Ideal Cyanuric Acid Levels

Even very small amounts of Cyanuric acid will help extend your chlorine lifespan in an outdoor pool. CYA is measured in parts per million, and a reading of 50 – 70 ppm is considered optimum.

All experts agree however, that when Cyanuric acid levels are too high, a phenomenon known as “Chlorine Lock” can occur, where your test kit will show no chlorine in the water, even though you have witnessed chlorine tablets dissolving, or have just shocked the pool. Generally, this occurs when CYA levels climb close to 100 ppm. Cyanuric acid levels should be maintained above 50 ppm and below 70 ppm. The higher your level of Cyanuric acid is, the less efficacy, or killing power your chlorine has. At CYA levels approaching 100 ppm, you will have superior protection from the sun, but your chlorine molecule becomes weaker due to the amount of CYA attachments or bonds being made.

How to Lower Cyanuric Acid Levels 

Levels are only reduced by dilution, which means to drain a portion of pool water and refill with water that has no, or very low levels of Cyanuric acid. There is no chemical available that will remove Cyanuric acid, and it does not deplete on its own. It will be reduced by dilution from rain, backwashing, splashout and lowering the water level for winter. If you drain out 20% of your pool, refill the pool, voila! your CYA level will be reduced by 20%.

Keep an Eye on Those Levels!

If you don’t measure the chemicals in your water frequently, it will be impossible to keep them properly balanced. Understanding basic pool chemistry is the first step, but creating a pool maintenance schedule (and sticking to it) is crucial. Feel free to click the picture below and download it for your own use at home or work!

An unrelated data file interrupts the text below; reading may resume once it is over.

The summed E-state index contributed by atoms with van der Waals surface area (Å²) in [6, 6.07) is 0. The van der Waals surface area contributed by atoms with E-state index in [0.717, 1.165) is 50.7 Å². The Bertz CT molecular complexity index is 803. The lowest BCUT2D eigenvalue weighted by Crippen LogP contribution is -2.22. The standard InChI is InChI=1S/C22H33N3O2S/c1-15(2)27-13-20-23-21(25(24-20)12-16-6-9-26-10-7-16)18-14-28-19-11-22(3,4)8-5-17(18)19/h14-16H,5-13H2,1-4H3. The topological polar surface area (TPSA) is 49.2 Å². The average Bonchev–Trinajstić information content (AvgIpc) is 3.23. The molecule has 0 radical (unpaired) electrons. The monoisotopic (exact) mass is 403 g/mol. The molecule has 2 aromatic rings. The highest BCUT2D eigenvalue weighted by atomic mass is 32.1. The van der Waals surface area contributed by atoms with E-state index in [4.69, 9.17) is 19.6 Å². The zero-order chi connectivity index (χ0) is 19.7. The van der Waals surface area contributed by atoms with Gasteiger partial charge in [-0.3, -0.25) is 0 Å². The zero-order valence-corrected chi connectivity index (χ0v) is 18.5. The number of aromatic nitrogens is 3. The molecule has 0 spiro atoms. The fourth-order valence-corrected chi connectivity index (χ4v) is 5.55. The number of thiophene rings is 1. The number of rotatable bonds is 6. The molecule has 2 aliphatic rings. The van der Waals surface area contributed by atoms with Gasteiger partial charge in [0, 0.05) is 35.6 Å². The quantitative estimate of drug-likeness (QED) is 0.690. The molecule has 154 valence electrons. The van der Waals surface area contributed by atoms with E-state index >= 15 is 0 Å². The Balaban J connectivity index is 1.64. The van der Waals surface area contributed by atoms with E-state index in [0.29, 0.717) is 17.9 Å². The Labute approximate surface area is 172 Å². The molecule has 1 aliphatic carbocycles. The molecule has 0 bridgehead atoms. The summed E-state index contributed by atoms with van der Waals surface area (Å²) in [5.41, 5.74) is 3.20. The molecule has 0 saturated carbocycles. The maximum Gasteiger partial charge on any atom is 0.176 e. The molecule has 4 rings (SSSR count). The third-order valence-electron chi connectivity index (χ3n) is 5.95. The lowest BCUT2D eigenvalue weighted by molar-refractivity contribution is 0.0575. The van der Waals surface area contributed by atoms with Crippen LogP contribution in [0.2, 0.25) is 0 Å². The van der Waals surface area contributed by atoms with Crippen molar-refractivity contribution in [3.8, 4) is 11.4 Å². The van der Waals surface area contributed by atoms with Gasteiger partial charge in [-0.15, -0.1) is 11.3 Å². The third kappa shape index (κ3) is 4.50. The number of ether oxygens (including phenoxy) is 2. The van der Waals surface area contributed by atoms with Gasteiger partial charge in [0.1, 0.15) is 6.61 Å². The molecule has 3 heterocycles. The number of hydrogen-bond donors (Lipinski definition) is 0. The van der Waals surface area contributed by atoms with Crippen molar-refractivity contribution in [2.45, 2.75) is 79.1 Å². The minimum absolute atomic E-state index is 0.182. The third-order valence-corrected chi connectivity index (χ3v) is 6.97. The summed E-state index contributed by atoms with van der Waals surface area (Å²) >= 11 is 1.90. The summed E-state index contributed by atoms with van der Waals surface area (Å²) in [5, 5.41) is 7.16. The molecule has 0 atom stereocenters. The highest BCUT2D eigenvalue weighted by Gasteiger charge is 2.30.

Using test strips to check your water chemistry every week is one of the simplest and most affordable ways to keep an eye on everything from pH, to free chlorine, to cyanuric acid levels. You can also use a liquid test kit or take a water sample to your local pool store.

“It’s smart to test your pool water weekly in a domestic situation and twice per day is recommended for commercial and resort pools. If you’re keeping your water chemistry balanced and you don’t have a lot of rain, you shouldn’t see much change in your cyanuric acid levels.”

How to Add Cyanuric Acid to Your Pool

If you’re using dichlor or trichlor sanitiser (stabilised chlorine), you probably won’t need to add any extra CYA to your pool water. Whenever you add either of those sanitisers, you get a little boost of cyanuric acid right along with them.

When using stabilised chlorine, you may notice cyanuric acid levels creeping up over time, and need to reduce the CYA. If you wish to avoid that problem, you can use chlorine that is not stabilised and add the CYA separately so you have a little more control over it.

“You’ll be happy to know that if you’re adding cyanuric acid to your pool separately from your chlorine, you may only need to add it once or twice per year.”

Check the label for correct dosages, but to help you buy enough to do the job, here is a quick formula. Add 100g per 10,000L to raise the level by 10ppM For example, when refilling a 100,000 Litres pool, you need 5kg of granular Cyanuric acid to get a reading of 50ppM. Test your CYA levels every few months. Over time, you will likely need to add booster treatments to maintain the residual. A few grams per year is common, but be sure to test your CYA levels first, and not add more blindly. 

After pouring the chemical into the bucket of water, leave it to dissolve. Once the cyanuric acid is fully dissolved, you can safely pour the contents of the bucket SLOWLY through the skimmer with the pump running. It is a good idea to backwash your filter before doing this as some of the stabiliser will slowly dissolve inside the sand filter. Run your pool pump for at least a few hours after. Letting the pump run is like stirring the solution into your pool, just without having to use an enormous spoon.